The testimony of Richard H. Carmona before Congress about his term as Surgeon General is tainted with an all-too-familiar stink. It's like catching the cadaverine-putricine whiff of decaying flesh while walking in the garden. There can be no mistake about what it signifies.

There is a common thread that runs among this sad episode and the US attorney purge, the Katrina disaster, the Libby/Wilson/Plame/Armitage clusterfuck, the missing WMDs, Abu Garib and the generally brain-dead strategy of the Iraq war.

This administration doesn't know what a civil servant is.

As we are reminded ad nausium, US attorneys, the surgeon general, the secretary of defense, and everyone else in the executive branch serves "at the pleasure of the president." This is true, in a general sense. What the administration doesn't understand is that this does not mean that these people serve to please the president.

It is the job of the president to choose the best technocrats he or she can find. Once installed, it is the job of the president to insure that these people can practice their trade. But this administration believes it knows the law better than the US attorneys it hires, military planning better than the War College, foreign intelligence better than its own intelligence analysts, disaster planning and emergency response better than FEMA, operational security better than the CIA, interrogation and detention practices better than the military police, and medicine better than its own surgeon general.

But they don't. No politician could. That's why we have experts.


Posted by Russell on July 07, 2007 at 11:41 p.m.
I guess it's more or less official now, so in the grand tradition of the inter-tubes, it requires a blog announcement. I've moved out of my apartment near UCLA, so I'm not essentially homeless. I'll be shuttling around between Pasadena, UCLA and Cypress for the foreseeable future.

I suppose that means I'll be inhabiting the guest house behind my mom's house, but right now the situation has more to do with storage than inhabitation.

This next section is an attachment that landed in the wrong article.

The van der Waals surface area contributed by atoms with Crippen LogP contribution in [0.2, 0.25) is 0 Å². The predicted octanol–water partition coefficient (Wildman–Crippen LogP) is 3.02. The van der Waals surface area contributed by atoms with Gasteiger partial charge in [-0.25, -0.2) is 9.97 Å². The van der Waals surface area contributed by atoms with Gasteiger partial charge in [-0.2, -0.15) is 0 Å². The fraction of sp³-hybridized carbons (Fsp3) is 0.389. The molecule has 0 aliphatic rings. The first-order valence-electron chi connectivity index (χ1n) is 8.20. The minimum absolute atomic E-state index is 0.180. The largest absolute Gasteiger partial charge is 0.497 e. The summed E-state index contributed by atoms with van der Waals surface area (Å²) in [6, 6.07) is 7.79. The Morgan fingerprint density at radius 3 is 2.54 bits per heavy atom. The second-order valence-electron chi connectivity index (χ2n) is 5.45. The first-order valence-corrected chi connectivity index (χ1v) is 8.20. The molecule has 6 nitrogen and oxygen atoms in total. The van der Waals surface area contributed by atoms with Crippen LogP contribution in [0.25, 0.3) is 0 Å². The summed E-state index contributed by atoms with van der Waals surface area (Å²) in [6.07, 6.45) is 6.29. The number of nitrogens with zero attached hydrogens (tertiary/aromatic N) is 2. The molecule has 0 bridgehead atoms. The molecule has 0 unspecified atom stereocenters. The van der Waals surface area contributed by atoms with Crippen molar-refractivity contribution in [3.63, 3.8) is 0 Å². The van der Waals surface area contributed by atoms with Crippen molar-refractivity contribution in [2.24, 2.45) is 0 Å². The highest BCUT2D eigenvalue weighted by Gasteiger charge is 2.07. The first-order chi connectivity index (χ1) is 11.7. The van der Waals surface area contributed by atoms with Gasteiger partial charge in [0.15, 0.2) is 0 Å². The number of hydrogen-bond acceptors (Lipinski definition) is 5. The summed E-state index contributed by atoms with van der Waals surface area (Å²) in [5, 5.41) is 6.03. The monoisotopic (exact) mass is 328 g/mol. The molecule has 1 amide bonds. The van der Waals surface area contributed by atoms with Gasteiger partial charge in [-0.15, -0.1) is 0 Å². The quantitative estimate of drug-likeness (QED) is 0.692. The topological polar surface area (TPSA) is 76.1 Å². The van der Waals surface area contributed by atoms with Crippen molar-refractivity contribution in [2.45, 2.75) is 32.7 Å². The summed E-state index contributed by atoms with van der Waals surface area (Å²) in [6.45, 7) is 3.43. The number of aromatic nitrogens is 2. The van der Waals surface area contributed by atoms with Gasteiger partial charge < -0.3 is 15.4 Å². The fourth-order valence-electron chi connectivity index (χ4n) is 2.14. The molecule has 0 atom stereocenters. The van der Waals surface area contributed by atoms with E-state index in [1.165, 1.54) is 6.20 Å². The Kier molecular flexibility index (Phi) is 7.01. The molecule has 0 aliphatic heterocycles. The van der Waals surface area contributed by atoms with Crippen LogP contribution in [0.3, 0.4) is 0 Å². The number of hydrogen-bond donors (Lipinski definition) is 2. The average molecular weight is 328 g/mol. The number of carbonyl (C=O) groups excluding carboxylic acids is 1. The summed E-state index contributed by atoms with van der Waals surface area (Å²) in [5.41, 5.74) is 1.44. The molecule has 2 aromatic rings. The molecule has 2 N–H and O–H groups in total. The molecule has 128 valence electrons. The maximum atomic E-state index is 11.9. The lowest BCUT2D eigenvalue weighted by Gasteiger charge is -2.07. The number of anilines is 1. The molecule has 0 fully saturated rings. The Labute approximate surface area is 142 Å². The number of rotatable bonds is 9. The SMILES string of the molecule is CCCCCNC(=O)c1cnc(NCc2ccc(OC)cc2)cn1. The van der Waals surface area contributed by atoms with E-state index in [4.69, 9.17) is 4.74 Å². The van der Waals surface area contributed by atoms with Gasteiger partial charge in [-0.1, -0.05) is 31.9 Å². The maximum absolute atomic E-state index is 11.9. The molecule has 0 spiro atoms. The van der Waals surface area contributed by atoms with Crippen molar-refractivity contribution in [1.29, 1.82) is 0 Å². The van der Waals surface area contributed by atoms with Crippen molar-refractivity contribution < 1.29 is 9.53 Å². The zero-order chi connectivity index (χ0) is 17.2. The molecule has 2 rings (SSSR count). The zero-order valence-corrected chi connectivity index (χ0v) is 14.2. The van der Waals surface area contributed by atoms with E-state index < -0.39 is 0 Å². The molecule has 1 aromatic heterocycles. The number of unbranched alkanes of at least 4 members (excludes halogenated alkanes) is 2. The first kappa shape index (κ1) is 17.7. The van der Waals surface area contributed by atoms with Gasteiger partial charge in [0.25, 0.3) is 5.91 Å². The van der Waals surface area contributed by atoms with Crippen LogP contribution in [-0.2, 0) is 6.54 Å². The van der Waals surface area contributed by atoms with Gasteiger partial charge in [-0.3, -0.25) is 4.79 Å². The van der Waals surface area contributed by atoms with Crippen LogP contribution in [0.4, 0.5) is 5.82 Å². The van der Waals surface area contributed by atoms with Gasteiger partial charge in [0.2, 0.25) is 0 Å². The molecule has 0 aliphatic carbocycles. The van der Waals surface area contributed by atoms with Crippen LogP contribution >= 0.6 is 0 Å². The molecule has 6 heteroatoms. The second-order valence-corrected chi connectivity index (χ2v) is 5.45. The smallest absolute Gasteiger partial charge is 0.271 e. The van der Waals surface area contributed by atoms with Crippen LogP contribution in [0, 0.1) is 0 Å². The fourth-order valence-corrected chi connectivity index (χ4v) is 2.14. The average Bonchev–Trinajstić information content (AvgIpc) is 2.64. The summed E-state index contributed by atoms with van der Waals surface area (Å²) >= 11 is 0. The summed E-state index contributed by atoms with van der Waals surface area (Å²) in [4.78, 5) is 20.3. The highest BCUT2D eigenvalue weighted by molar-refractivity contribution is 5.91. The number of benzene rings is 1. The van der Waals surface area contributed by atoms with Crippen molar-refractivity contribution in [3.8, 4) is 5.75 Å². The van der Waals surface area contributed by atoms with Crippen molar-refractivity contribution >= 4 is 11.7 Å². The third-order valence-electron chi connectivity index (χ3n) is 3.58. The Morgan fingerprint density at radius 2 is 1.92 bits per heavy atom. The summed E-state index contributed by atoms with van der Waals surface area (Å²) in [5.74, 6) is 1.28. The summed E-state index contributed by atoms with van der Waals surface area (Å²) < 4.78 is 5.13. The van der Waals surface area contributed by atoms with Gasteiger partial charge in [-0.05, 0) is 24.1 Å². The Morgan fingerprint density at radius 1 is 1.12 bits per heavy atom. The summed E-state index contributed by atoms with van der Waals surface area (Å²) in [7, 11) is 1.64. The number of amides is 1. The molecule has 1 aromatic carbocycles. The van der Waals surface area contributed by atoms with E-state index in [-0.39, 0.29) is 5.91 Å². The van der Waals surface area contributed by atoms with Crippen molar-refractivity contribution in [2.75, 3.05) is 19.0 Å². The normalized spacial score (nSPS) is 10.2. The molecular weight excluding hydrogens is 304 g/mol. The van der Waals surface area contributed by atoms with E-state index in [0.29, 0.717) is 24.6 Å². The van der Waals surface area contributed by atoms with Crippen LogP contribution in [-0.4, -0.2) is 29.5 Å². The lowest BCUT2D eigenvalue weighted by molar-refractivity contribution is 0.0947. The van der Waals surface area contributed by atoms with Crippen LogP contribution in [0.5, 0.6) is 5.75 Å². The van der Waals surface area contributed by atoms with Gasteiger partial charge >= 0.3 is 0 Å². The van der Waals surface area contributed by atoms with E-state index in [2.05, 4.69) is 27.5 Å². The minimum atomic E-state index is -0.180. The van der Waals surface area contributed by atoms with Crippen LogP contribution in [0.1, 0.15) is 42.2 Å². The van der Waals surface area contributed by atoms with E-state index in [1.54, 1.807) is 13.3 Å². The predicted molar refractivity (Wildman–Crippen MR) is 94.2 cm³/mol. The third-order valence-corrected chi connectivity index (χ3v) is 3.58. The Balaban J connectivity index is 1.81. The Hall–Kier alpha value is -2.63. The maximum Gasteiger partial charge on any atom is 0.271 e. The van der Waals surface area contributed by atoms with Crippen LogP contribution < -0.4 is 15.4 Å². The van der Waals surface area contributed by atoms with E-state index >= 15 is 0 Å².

Now I get to find out how much of my security deposit my landlord will return.

Happy Birthday, USA

Posted by Russell on July 04, 2007 at 5:42 p.m.
Only one week ago, the Bald Eagle was officially taken off the List of Endangered and Threatened Wildlife. This is the first Independence Day since 1918 that the Bald Eagle, the symbol of our nation, has been considered safe from extinction. In celebration of this achievement, I would like to offer my thanks to the man who did the most to make this possible: Richard Nixon.

While its image fluttered over the California statehouse in Sacramento, the California Brown Bear was driven to extinction. The last one was shot in 1922. The UCLA Bruins are named for an extinct species. With the extinction of Ursus californicus, the flag of California has become a pathetic commentary on the mismanagement of our natural resources. With the Bald Eagle's removal from the list, America has dodged that particular humiliation.

Most people agree that Richard Nixon was, by nearly every measure, a terrible leader. In his domestic and foreign endeavors, he left a legacy of terrible failures. In foreign policy, Nixon's failures were numerous and severe :

  • He escalated the war in Vietnam by secretly (and illegally) bombing Laos and Cambodia.